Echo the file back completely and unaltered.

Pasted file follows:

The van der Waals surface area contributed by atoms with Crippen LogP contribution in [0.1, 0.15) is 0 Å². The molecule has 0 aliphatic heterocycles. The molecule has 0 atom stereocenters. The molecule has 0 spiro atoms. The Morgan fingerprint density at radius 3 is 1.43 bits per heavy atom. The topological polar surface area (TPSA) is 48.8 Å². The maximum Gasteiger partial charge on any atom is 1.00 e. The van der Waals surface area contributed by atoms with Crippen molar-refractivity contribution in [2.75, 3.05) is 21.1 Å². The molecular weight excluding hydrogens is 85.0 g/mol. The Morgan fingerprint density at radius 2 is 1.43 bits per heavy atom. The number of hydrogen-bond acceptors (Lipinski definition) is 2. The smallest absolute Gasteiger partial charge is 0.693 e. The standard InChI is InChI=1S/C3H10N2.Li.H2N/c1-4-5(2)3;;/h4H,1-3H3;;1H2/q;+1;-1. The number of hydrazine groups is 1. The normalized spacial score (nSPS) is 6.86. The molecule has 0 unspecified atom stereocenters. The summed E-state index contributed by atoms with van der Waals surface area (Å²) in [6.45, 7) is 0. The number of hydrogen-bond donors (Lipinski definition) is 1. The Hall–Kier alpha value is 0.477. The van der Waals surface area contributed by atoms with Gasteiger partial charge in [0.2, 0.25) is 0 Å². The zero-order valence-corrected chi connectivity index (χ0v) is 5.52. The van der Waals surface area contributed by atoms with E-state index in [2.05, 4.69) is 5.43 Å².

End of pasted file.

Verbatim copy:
The van der Waals surface area contributed by atoms with Crippen LogP contribution in [0.1, 0.15) is 0 Å². The molecule has 0 aliphatic heterocycles. The molecule has 0 atom stereocenters. The molecule has 0 spiro atoms. The Morgan fingerprint density at radius 3 is 1.43 bits per heavy atom. The topological polar surface area (TPSA) is 48.8 Å². The maximum Gasteiger partial charge on any atom is 1.00 e. The van der Waals surface area contributed by atoms with Crippen molar-refractivity contribution in [2.75, 3.05) is 21.1 Å². The molecular weight excluding hydrogens is 85.0 g/mol. The Morgan fingerprint density at radius 2 is 1.43 bits per heavy atom. The number of hydrogen-bond acceptors (Lipinski definition) is 2. The smallest absolute Gasteiger partial charge is 0.693 e. The standard InChI is InChI=1S/C3H10N2.Li.H2N/c1-4-5(2)3;;/h4H,1-3H3;;1H2/q;+1;-1. The number of hydrazine groups is 1. The normalized spacial score (nSPS) is 6.86. The molecule has 0 unspecified atom stereocenters. The summed E-state index contributed by atoms with van der Waals surface area (Å²) in [6.45, 7) is 0. The number of hydrogen-bond donors (Lipinski definition) is 1. The Hall–Kier alpha value is 0.477. The van der Waals surface area contributed by atoms with Gasteiger partial charge in [0.2, 0.25) is 0 Å². The zero-order valence-corrected chi connectivity index (χ0v) is 5.52. The van der Waals surface area contributed by atoms with E-state index in [2.05, 4.69) is 5.43 Å².